Friday, November 26, 2010

Copyright violations and resistant women...

...and today I had another jolting encounter with yet another woman who doesn't REALLLLY believe that pattern writers have copyright.   Or so I gather.   I will describe this briefly because it really annoys me.  A couple of weeks ago, a woman came into the studio and was rifling through "the stash," which is what I call the discounted yarn supply in the middle room.   I asked her how I could help, and she explained that she had bought my pattern for a slouchy beret (one of the patterns in our own line of patterns) and now wanted to get a number of different kinds of yarn so she could make a whole lot of them for sale.   I said, Well, you know, that design is under copyright, and you can't make copies for commercial purposes -- have a look at the back of the leaflet, and so on and so forth.  She said that all of this was news to her and looked annoyed.   But she bought a small supply of yarn and disappeared.   Today, she reappeared with yarn and the pattern and prouldy explained that she had made a lot of the hats for sale.   At that point, I hardly knew what to say, so I simply said, Why would you do that?  And she said, quite remarkably, that nobody else paid attention to this copyright thing, so why should she?   And she was smiling!!!!!!    I'd like advice from others as to how to deal with this persistent problem.  There may be no answer, so long as women continue to think that copyright applies to everything except things that fall within 'women's sphere,' where everything is supposed to be shared (otherwise we're selfish), and where women continue to starve to death -- Remember that women continue to make 60 cents for every dollar that men earn for the very same work.   Selfish indeed.     svb


  1. Hi Sandra-

    First of all, I feel your pain. Many people think they can sell items made from a pattern that belongs to a company or designer as their own. My patterns are part of my company which is trademarked and each pattern has a copyright. You're probably already doing this, but it may help to expand the language to include that your document may not be altered, reproduced and distributed in any way and that items made with the pattern may not be sold. It might make the message clearer. Of course, a letter or phone call from your lawyer can help too, but who wants to have to go there! I've seen more and more violations on the internet happening to designers and charity orgs that have their own patterns. If a pattern is free, it's especially difficult to explain to people that it is not their property to use for commercial use, unless otherwise noted.

    I hope that when in doubt, they will contact the designer for clarification or permission. We work so hard and we'll have to, unfortunately, be tougher on those who violate the copyright laws. The music industry has aggressively pursued copyright violations for years.

    As women, and designers, we definitely need to support and respect each other. Many times these situations can be handled politely and I hope this women stops harrassing you. If not, definitely send a formal letter from your lawyer.

    Hope you feel better soon.
    Solidarity sister!
    Marg (your sis in the knitting life)

  2. Great to hear from you. I wouldn't call it harrassment -- she's just oblivious, and a little bit annoyed with ME for having made an issue out of it. On my pattern leaflets, we have quite a long section with all the disclaimers you name and some it's not that it's not there, only that it's just plain received as an annoyance. We are dealing, I think, with that age-old culture of women helping women, which can be a very good thing, but which cannot extend to the marketplace. There are SO many horror stories out there about all of this. And I just don't know what will resolve it except perhaps the coming of a new generation with a proper appreciation of the value of their labor. Sigh. svb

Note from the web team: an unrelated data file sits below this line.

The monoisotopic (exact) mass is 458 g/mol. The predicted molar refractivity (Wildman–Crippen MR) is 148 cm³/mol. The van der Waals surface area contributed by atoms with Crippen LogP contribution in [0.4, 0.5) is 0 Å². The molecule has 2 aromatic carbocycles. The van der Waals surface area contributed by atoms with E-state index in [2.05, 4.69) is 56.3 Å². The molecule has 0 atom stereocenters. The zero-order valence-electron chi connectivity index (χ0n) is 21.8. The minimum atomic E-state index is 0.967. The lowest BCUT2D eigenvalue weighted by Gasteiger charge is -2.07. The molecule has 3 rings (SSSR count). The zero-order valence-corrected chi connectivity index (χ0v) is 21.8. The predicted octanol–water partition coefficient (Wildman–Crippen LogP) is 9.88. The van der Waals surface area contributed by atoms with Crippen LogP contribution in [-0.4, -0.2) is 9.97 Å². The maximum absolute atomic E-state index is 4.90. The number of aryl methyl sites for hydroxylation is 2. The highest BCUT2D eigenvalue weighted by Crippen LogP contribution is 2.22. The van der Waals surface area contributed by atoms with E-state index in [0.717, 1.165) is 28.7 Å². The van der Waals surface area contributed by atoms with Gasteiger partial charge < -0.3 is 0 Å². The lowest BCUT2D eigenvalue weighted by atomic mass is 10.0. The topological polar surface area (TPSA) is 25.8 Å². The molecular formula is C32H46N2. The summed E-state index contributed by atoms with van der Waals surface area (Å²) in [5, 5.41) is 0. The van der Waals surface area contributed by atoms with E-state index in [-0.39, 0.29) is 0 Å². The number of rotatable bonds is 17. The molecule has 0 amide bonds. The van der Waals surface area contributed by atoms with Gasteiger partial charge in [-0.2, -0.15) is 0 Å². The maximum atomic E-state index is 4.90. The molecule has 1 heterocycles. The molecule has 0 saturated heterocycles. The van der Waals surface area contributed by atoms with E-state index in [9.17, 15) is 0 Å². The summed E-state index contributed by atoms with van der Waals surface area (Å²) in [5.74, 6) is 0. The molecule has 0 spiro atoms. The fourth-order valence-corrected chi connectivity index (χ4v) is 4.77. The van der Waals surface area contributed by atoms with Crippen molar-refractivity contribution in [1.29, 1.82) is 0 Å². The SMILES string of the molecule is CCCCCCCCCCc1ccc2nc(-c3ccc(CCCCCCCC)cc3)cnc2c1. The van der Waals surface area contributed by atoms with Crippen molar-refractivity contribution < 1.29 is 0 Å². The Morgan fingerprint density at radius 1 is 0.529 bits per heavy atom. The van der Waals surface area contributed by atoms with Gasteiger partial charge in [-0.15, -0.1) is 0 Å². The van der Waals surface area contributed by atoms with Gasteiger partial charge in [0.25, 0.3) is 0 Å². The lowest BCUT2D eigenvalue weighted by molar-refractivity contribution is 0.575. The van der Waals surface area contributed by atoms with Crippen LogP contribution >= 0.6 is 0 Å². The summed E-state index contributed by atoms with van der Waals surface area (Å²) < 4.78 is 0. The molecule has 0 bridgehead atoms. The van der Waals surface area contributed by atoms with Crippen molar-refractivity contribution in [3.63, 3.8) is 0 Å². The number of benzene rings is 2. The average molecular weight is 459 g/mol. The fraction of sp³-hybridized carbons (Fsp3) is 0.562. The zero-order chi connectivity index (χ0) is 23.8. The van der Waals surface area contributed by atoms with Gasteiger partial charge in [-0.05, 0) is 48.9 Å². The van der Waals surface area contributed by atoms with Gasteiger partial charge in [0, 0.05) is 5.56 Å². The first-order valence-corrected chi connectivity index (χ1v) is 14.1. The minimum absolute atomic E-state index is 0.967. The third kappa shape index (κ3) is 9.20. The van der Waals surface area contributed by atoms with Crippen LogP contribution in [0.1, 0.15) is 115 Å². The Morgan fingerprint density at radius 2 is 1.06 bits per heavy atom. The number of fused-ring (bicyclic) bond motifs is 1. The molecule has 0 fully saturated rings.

3. Here is one possible solution (although it is a compromise and doesn't really solve it): grant her limited permission to use the pattern and insist that her labels credit you as designer. In other words, she is going to do it anyway (as she has made clear); this way you educate her a bit more and at least get credit. I also have seen very many things of mine copied for sale. There doesn't seem to be a way to stop it without a lot of effort, money and bad feelings, but every bit of education we do does help.

  4. I agree with you, but how do you prove that what you make/made is not copied from someone else? I mean a scarf, for instance, can be innocently made by myself just making up the pattern, but there could be another scarf pattern in a book just like mine that I know nothing about. I didn't infringe on anyone's work.
    I also paint and the same issues apply with that.

  5. Well, we don't have a copyright on basic ideas -- the cardigan, e.g., or the idea of a painted tree in the center of a canvas. We DO, however, have copyright on the exact ways the ingredients are put together and on particular variations on, say, tree in center of canvas or cardigan. It's an inexact science. There always have been innocent examples. When I write books in history, for instance, there is a huge difference between losing your job at another university for DELIBERATELY copying someone else's work (which can be proved because so very much of the work, or the structure of the argument, is exact) and doing it inadvertantly. You have to prove malice, and it's hard to do -- for exactly the reason you give (we don't want to rule out the possibility that someone has done it innocently). svb